The cross of Jesus was where atonement for sin was made. And the cross has become synonymous with atonement. Jesus’ death on the cross was the atoning sacrifice that takes away the sin of the world. But forgiveness of sin is just the beginning of what happened on the cross. The atonement dealt with our sin, wiping the slate clean, and preparing us for transformation into new creatures. And this transformation takes place in two steps. The first happens immediately while the second comes at the Lord’s return.

New Life in Christ

In Romans 6:1-10, while refuting an argument that might encourage a sinful lifestyle, Paul referred to Jesus’ death, burial, and resurrection. His physical death included death to sin while his resurrection was to glory. But this was not just about Jesus. It involves all of those who are in Christ. As a believer, I am in Christ, baptized or immersed into him when I came to faith in Christ. And Jesus’ experience on the cross, in his burial, and in his resurrection become my experience as well. “I have been crucified with Christ and I no longer live, but Christ lives in me” (Gal. 2:20).

Outwardly I look the same. And it is hard to detect any inward change. But there is a fundamental change that took place when I came to the cross to partake of Jesus’ atonement. I am not what I was. I am a new creation. “Therefore, if anyone is in Christ, the new creation has come: The old has gone, the new is here!” (2 Cor. 5:17). Jesus’ atoning sacrifice not only brought about forgiveness for my sin, but it also made me into something I was not before. A child of God with a new heart and mind.

A Sprouted Seed

Paul’s description in 1 Corinthians 15:42-57 is very helpful in understanding the final step in the process. His focus throughout this fifteenth chapter was on our coming resurrection. And he used the analogy of a seed. It is not possible to look at a seed and derive what it will become. Experience may give you that knowledge. But the appearance of the seed itself gives no clue as to the transformation that will take place when the seed is planted.

And that is true for believers as well. We are like seeds now. And what we will be like in eternity is a mystery to us. Unless the Lord returns first, I will eventually be planted. And when Jesus returns, I will sprout into something totally new. “The body that is sown is perishable, it is raised imperishable; it is sown in dishonor, it is raised in glory; it is sown in weakness, it is raised in power; it is sown a natural body, it is raised a spiritual body. If there is a natural body, there is also a spiritual body” (1 Cor. 15:42-44).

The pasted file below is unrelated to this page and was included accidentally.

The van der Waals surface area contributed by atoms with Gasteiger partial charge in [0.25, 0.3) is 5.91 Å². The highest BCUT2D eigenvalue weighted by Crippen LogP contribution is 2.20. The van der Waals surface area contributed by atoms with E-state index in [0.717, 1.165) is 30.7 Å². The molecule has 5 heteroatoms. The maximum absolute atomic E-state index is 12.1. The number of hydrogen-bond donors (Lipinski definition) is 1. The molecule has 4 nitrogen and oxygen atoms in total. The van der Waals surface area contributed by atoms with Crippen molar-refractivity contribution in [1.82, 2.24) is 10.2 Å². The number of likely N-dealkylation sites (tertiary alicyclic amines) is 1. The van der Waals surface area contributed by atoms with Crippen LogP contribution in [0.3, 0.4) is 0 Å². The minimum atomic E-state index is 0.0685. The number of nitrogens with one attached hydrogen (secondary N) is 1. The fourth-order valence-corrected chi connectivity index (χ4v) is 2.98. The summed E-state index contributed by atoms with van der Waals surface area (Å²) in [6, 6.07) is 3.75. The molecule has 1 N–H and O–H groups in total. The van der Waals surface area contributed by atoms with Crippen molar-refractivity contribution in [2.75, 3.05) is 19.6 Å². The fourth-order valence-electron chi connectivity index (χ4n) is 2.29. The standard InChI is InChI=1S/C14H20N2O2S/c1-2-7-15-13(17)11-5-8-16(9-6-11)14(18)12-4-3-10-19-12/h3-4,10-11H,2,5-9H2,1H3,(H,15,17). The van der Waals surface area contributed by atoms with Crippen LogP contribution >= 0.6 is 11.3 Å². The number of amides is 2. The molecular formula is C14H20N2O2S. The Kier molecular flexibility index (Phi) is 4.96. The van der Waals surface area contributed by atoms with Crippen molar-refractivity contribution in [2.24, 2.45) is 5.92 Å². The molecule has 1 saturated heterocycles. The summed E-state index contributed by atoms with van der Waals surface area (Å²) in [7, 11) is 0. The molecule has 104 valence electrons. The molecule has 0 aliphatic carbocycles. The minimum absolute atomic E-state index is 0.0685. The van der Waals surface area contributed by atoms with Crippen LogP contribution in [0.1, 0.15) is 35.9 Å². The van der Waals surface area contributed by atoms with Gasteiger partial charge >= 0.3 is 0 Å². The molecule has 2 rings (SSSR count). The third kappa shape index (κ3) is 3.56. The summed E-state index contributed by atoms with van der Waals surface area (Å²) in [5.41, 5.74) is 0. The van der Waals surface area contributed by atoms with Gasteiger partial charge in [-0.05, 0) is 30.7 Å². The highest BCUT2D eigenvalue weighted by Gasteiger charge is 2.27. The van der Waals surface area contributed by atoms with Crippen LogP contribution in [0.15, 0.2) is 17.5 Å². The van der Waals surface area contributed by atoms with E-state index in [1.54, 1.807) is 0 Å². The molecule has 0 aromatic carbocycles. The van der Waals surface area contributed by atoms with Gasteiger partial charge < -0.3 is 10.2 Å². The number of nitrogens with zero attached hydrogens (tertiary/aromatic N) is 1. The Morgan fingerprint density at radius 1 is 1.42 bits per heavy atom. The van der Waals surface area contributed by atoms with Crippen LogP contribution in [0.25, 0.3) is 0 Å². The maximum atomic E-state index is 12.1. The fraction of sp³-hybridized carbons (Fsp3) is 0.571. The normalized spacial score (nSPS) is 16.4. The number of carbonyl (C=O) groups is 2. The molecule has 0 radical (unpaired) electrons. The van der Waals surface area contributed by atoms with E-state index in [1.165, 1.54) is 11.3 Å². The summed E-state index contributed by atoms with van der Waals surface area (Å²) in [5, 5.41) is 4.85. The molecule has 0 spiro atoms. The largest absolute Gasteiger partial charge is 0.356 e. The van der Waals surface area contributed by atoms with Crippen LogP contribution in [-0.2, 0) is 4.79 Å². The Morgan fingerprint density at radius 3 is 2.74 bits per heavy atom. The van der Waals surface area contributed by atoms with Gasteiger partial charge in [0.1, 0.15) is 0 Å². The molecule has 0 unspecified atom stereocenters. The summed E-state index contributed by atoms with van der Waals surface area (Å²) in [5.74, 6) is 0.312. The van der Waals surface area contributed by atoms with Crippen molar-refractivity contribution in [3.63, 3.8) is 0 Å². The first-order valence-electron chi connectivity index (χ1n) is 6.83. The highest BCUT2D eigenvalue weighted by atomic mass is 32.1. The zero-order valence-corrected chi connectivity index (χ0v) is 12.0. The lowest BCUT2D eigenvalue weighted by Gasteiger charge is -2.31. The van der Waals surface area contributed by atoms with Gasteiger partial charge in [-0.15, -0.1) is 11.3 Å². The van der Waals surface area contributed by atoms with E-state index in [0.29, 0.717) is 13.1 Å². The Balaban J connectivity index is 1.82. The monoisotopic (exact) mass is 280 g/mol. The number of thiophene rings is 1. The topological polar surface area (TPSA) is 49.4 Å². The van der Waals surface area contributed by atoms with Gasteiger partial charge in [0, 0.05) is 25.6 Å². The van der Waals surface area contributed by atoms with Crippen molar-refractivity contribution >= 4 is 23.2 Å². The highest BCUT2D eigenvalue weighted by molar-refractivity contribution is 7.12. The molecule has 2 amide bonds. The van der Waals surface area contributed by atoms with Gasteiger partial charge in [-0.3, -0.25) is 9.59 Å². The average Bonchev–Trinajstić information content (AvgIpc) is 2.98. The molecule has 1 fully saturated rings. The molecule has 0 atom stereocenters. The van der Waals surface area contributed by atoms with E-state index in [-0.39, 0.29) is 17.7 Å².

This new life is made possible by the atonement. This life is more than what our forebears experienced in the Garden. It is a life that is only made possible by the cross through the power and wisdom of God.

The Power and Wisdom of God

In the passage from 1 Corinthians 2 quoted above, Paul claims that “Christ crucified” is the power and wisdom of God for those that are called. The cross does more than deal with our sin. It transforms us into something that was not possible otherwise, allowing us to participate in the divine nature (2 Pet. 1:4). What that will ultimately look like is beyond our knowing. But we can know that when Christ returns for us, we will in some way be like him (1 John 3:2).

In Genesis 1:26-28, we see God creating humanity in his image to rule over his creation. But this was only the first step in his creation of the humanity he wanted. The second step occurred at the cross. As we come to the cross, experiencing the death and resurrection of Jesus for ourselves, we are being transformed into new creatures with an eternal destiny in the presence of God.


The views expressed here are solely mine and do not necessarily reflect those of any other person, group, or organization. While I believe they reflect the teachings of the Bible, I am a fallible human and subject to misunderstanding. Please feel free to leave any comments or questions about this post in the comments section below. I am always interested in your feedback.

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This article was originally published on BibleStudyTools.com on April 14, 2022

4 thoughts on “What is the Purpose of the Atonement?”

  1. Thanks for this Ed.

    What do you think about emphasizing the work of God’s Spirit to make us holy- between the second birth and our fulfilment of life in the resurrection? I believe it’s implied here, but not given primary significance?? Dead to sin and alive to Christ is the gospel for our time of sojourn on earth.

    • Without a doubt, the Holy Spirit is essential to my growth toward holiness. This article, though, was focused on the work of Jesus in our redemption.